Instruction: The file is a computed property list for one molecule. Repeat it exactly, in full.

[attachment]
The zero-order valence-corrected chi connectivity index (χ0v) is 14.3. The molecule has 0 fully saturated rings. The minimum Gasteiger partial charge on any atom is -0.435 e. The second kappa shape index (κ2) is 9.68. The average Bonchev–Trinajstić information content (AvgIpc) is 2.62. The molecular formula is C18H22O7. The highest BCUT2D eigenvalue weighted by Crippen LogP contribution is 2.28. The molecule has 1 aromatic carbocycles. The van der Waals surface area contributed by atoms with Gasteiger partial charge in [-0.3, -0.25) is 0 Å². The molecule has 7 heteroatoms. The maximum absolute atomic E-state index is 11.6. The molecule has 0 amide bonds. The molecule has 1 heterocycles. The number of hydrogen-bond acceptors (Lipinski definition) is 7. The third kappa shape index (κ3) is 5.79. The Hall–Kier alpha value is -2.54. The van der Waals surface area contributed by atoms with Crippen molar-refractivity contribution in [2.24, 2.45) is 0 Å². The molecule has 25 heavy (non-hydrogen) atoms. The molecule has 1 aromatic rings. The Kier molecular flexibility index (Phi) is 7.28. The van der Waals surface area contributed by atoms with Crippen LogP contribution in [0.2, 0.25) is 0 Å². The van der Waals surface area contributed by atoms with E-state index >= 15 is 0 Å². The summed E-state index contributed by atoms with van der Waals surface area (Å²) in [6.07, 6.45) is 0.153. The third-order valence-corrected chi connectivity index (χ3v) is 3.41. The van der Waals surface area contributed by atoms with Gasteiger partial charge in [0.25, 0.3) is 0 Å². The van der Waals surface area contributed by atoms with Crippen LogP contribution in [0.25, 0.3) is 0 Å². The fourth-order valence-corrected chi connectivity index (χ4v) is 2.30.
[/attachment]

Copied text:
The zero-order valence-corrected chi connectivity index (χ0v) is 14.3. The molecule has 0 fully saturated rings. The minimum Gasteiger partial charge on any atom is -0.435 e. The second kappa shape index (κ2) is 9.68. The average Bonchev–Trinajstić information content (AvgIpc) is 2.62. The molecular formula is C18H22O7. The highest BCUT2D eigenvalue weighted by Crippen LogP contribution is 2.28. The molecule has 1 aromatic carbocycles. The van der Waals surface area contributed by atoms with Gasteiger partial charge in [-0.3, -0.25) is 0 Å². The molecule has 7 heteroatoms. The maximum absolute atomic E-state index is 11.6. The molecule has 0 amide bonds. The molecule has 1 heterocycles. The number of hydrogen-bond acceptors (Lipinski definition) is 7. The third kappa shape index (κ3) is 5.79. The Hall–Kier alpha value is -2.54. The van der Waals surface area contributed by atoms with Crippen molar-refractivity contribution in [2.24, 2.45) is 0 Å². The molecule has 25 heavy (non-hydrogen) atoms. The molecule has 1 aromatic rings. The Kier molecular flexibility index (Phi) is 7.28. The van der Waals surface area contributed by atoms with Crippen LogP contribution in [0.2, 0.25) is 0 Å². The van der Waals surface area contributed by atoms with E-state index >= 15 is 0 Å². The summed E-state index contributed by atoms with van der Waals surface area (Å²) in [6.07, 6.45) is 0.153. The third-order valence-corrected chi connectivity index (χ3v) is 3.41. The van der Waals surface area contributed by atoms with Gasteiger partial charge in [0.25, 0.3) is 0 Å². The van der Waals surface area contributed by atoms with Crippen LogP contribution in [0.25, 0.3) is 0 Å². The fourth-order valence-corrected chi connectivity index (χ4v) is 2.30.